20171023

Why Some Ladies Go Into Expensive Weddings That Flop?

It’s the dream of most women to get married to a man whose chemistry works well with hers. She’s dreamt of the magic of her wedding day for years. And now the day is here, would she be stepping into her worst nightmare?

“As I walked down the aisle towards the man I was about to marry,” recalled 36-year-old Rolake an IT consultant, “I could see my mother on our side of the church earmarked for the bride’s family wearing earring matching expensive aso-ebi designed for my wedding. A sea of faces smiled at me, wishing me luck and dancing as if they were as much responsible as my immediate family for this spectacular wedding.

“All I felt were huge palpitations in my heart.
I felt I could be somewhere else but this church where everyone had come to wish me joy in my marriage. The dreadful truth was that even though I was about to make my vows, I knew I didn’t love this man ahead of me at the alter in spite of the fact that moments from now, I was about to make the biggest mistake of my life.

"Yet I walked down that aisle, with the people who love me most in the pews either side of me. I knew that I no longer wanted to marry Joseph, the groom waiting for me. I just felt too embarrassed to admit I had cold feet. 

“Planning the wedding had taken over our lives to such an extent that I had lost sight of what really mattered. But to call the whole thing off would have meant losing face. It was no surprise that the marriage crashed with a depressing inevitability.”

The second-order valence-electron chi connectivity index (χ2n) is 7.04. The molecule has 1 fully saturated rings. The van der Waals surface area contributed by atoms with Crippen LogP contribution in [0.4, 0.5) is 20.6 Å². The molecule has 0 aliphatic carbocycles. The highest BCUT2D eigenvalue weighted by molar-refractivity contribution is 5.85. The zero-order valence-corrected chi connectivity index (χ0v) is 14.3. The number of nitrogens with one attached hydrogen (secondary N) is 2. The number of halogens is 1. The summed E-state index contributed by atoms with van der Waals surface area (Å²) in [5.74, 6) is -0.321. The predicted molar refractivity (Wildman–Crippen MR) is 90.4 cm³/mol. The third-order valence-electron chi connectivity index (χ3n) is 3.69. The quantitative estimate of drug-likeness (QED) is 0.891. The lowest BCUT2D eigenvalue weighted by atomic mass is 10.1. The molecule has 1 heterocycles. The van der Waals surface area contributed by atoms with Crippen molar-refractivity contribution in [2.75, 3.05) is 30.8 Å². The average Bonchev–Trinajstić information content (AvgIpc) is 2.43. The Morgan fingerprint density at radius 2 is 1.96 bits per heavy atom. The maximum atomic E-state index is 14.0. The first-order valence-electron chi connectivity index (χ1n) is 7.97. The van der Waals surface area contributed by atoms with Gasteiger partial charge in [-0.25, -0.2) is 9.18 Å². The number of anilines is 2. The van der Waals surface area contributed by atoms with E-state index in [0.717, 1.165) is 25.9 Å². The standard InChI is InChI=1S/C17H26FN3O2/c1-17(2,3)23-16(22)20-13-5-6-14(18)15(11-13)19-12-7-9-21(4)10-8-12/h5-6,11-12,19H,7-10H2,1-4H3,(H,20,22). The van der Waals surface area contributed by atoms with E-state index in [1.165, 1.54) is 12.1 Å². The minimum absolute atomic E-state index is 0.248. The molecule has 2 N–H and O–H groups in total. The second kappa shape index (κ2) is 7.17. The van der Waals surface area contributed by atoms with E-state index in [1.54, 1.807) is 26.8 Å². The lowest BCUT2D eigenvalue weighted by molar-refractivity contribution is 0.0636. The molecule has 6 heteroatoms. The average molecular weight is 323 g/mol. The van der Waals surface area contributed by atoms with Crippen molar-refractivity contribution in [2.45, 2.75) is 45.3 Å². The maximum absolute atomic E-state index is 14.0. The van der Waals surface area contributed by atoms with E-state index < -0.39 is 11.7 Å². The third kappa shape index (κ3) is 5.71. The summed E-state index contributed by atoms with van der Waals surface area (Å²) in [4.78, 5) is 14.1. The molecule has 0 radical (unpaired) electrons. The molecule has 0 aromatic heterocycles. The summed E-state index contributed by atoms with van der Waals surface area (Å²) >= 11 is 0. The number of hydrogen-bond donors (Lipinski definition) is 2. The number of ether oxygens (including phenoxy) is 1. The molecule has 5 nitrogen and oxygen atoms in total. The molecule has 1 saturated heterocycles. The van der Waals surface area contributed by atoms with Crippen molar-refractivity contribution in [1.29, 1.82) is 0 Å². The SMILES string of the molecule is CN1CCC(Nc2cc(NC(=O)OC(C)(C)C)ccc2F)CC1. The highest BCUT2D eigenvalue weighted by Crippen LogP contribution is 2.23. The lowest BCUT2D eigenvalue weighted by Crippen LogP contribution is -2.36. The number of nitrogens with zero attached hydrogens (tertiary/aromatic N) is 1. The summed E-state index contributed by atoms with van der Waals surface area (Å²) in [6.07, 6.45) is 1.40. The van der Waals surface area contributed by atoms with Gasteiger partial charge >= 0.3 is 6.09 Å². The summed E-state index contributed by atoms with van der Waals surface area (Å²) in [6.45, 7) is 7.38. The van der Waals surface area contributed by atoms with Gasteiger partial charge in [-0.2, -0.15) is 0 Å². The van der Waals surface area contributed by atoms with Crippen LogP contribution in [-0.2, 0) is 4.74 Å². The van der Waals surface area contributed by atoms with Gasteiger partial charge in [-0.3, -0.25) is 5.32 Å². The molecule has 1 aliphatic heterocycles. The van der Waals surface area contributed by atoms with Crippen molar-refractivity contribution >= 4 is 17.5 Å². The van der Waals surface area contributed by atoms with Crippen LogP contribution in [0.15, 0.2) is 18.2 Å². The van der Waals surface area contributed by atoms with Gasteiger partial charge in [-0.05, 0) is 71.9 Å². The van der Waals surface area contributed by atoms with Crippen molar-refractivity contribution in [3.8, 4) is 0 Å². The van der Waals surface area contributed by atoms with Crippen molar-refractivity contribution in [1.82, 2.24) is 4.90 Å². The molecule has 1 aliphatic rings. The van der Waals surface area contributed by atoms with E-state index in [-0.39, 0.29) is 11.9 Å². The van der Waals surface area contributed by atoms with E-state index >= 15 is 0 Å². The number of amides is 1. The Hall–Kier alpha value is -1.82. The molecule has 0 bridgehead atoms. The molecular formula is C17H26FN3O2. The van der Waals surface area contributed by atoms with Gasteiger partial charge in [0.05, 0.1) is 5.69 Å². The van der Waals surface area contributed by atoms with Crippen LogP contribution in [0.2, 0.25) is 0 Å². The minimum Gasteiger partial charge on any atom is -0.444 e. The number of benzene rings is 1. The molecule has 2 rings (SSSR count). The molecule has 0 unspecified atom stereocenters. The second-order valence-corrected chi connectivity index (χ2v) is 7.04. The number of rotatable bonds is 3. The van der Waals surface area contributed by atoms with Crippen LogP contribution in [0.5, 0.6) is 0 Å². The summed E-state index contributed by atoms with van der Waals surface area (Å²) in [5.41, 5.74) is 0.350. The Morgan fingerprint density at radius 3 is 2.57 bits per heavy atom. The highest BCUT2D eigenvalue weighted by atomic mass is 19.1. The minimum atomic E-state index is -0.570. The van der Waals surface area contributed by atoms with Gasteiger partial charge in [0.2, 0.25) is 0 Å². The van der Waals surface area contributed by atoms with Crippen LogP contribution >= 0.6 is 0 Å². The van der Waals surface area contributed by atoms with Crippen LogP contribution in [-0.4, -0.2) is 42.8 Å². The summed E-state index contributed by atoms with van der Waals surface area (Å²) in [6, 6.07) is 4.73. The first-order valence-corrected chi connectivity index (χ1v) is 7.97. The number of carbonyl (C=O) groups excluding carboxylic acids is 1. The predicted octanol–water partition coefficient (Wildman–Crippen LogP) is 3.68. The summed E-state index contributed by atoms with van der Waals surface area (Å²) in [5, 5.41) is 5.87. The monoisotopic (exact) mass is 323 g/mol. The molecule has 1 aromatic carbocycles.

Rolake now has a new man in her life but marriage is the furtherest thing from her mind. Instead, she agreed to move in with him and see how things pan out. Franka, a well-renowned wedding planner said; “With weddings becoming grander and more expensive each year, it seems that a growing number of brides-to-be feel compelled to go ahead with their big day, through guilt or financial obligation, even when they know for certain the union is going to end in divorce.

Tellingly, as wedding costs escalate, so do divorce statistics – it’s been discovered that the more people spend on their wedding and engagement, the more likely they are to end the marriage.

“It’s a fact that half of couples getting married accept considerable financial help from their parents to cover the cost. Little wonder a doubting bride might feel she has no choice but to suppress her worries and simply say: ‘I do’."

For Rolake, calling off the wedding would have meant throwing away the millions of Naira her and her fiance had saved towards the wedding and letting down her family who had also provided a chunk of the expenses. Her grandmother had also made a generous contribution. 

“I couldn’t have lived with the guilt of my grandmother losing her money. In the end, it seemed easier to swallow all my doubts and go ahead with it anyway. In the weeks running up to my wedding, I had endless worries about whether I should be going through with it, yet I couldn’t confide in anyone. It was embarrassing to admit I was getting cold feet for no other reason than that during the two years of planning and arranging this wedding, I had lost sight of why I was doing it, and had fallen out of love with my fiance.

Now, of course, I realise that wedding wasn’t about making a life-long commitment to someone I wanted to grow old with – it was about making real that picture-perfect day I had imagined for myself since childhood. ‘While keeping up with my friends who’d all got married before me, my ex-husband was my first serious boyfriend. We had been together since I was 19. By the time our wedding day came, I just didn’t feel able to voice my reservations, as so much time, effort and money had been invested in the day..."

By Bunmi Sofola

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